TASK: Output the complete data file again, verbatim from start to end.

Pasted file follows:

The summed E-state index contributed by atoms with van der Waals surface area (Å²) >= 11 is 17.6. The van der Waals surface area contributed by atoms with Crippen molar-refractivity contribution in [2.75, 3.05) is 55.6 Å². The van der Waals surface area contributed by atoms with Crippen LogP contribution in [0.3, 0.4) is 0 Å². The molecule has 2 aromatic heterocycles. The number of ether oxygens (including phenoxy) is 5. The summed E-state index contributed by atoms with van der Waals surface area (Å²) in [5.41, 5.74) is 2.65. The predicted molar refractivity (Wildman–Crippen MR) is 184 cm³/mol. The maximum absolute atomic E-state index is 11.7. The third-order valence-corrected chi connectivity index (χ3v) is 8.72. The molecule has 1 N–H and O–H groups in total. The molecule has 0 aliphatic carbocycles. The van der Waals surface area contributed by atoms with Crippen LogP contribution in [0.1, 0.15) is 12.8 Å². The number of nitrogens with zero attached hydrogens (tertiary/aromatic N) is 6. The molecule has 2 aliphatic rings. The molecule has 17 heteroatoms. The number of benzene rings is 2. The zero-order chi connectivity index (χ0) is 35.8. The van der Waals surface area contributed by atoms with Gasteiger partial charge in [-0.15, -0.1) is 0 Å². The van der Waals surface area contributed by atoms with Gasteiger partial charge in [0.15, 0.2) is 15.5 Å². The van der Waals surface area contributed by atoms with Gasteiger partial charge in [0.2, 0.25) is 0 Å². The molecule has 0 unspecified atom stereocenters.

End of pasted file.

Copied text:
The summed E-state index contributed by atoms with van der Waals surface area (Å²) >= 11 is 17.6. The van der Waals surface area contributed by atoms with Crippen molar-refractivity contribution in [2.75, 3.05) is 55.6 Å². The van der Waals surface area contributed by atoms with Crippen LogP contribution in [0.3, 0.4) is 0 Å². The molecule has 2 aromatic heterocycles. The number of ether oxygens (including phenoxy) is 5. The summed E-state index contributed by atoms with van der Waals surface area (Å²) in [5.41, 5.74) is 2.65. The predicted molar refractivity (Wildman–Crippen MR) is 184 cm³/mol. The maximum absolute atomic E-state index is 11.7. The third-order valence-corrected chi connectivity index (χ3v) is 8.72. The molecule has 1 N–H and O–H groups in total. The molecule has 0 aliphatic carbocycles. The van der Waals surface area contributed by atoms with Crippen LogP contribution in [0.1, 0.15) is 12.8 Å². The number of nitrogens with zero attached hydrogens (tertiary/aromatic N) is 6. The molecule has 2 aliphatic rings. The molecule has 17 heteroatoms. The number of benzene rings is 2. The zero-order chi connectivity index (χ0) is 35.8. The van der Waals surface area contributed by atoms with Gasteiger partial charge in [-0.15, -0.1) is 0 Å². The van der Waals surface area contributed by atoms with Gasteiger partial charge in [0.15, 0.2) is 15.5 Å². The van der Waals surface area contributed by atoms with Gasteiger partial charge in [0.2, 0.25) is 0 Å². The molecule has 0 unspecified atom stereocenters.